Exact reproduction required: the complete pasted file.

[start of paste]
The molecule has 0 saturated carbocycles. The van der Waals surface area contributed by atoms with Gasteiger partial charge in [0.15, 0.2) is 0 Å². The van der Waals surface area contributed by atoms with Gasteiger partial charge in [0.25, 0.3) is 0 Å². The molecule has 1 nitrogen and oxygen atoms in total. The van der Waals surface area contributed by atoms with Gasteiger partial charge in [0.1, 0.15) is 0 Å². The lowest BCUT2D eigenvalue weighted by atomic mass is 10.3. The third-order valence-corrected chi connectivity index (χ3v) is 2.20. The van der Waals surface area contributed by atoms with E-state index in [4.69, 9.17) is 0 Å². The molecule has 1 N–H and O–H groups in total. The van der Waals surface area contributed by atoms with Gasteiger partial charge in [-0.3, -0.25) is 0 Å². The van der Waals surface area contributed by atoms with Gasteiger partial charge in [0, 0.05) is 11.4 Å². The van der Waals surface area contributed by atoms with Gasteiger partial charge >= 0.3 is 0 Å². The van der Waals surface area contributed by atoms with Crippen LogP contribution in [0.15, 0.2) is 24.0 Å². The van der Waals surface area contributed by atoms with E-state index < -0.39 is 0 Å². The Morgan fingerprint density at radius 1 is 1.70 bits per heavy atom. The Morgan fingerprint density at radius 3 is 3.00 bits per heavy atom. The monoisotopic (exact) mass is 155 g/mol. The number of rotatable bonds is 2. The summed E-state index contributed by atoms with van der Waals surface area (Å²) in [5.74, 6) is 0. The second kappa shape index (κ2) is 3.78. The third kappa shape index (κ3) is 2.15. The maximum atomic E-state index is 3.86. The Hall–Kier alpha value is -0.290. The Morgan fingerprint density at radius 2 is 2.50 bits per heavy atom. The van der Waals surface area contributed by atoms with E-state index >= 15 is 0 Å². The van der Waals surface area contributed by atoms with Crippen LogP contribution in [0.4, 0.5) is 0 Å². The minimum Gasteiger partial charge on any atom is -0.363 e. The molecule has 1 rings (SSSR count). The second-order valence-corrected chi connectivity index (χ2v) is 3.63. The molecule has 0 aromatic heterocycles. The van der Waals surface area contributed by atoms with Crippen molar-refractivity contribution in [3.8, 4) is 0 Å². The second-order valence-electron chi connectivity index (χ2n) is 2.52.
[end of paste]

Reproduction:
The molecule has 0 saturated carbocycles. The van der Waals surface area contributed by atoms with Gasteiger partial charge in [0.15, 0.2) is 0 Å². The van der Waals surface area contributed by atoms with Gasteiger partial charge in [0.25, 0.3) is 0 Å². The molecule has 1 nitrogen and oxygen atoms in total. The van der Waals surface area contributed by atoms with Gasteiger partial charge in [0.1, 0.15) is 0 Å². The lowest BCUT2D eigenvalue weighted by atomic mass is 10.3. The third-order valence-corrected chi connectivity index (χ3v) is 2.20. The van der Waals surface area contributed by atoms with E-state index in [4.69, 9.17) is 0 Å². The molecule has 1 N–H and O–H groups in total. The van der Waals surface area contributed by atoms with Gasteiger partial charge in [-0.3, -0.25) is 0 Å². The van der Waals surface area contributed by atoms with Gasteiger partial charge in [0, 0.05) is 11.4 Å². The van der Waals surface area contributed by atoms with Gasteiger partial charge >= 0.3 is 0 Å². The van der Waals surface area contributed by atoms with Crippen LogP contribution in [0.15, 0.2) is 24.0 Å². The van der Waals surface area contributed by atoms with E-state index < -0.39 is 0 Å². The Morgan fingerprint density at radius 1 is 1.70 bits per heavy atom. The Morgan fingerprint density at radius 3 is 3.00 bits per heavy atom. The monoisotopic (exact) mass is 155 g/mol. The number of rotatable bonds is 2. The summed E-state index contributed by atoms with van der Waals surface area (Å²) in [5.74, 6) is 0. The second kappa shape index (κ2) is 3.78. The third kappa shape index (κ3) is 2.15. The maximum atomic E-state index is 3.86. The Hall–Kier alpha value is -0.290. The Morgan fingerprint density at radius 2 is 2.50 bits per heavy atom. The van der Waals surface area contributed by atoms with E-state index >= 15 is 0 Å². The van der Waals surface area contributed by atoms with Crippen LogP contribution in [0.4, 0.5) is 0 Å². The minimum Gasteiger partial charge on any atom is -0.363 e. The molecule has 1 rings (SSSR count). The second-order valence-corrected chi connectivity index (χ2v) is 3.63. The molecule has 0 aromatic heterocycles. The van der Waals surface area contributed by atoms with Crippen molar-refractivity contribution in [3.8, 4) is 0 Å². The second-order valence-electron chi connectivity index (χ2n) is 2.52.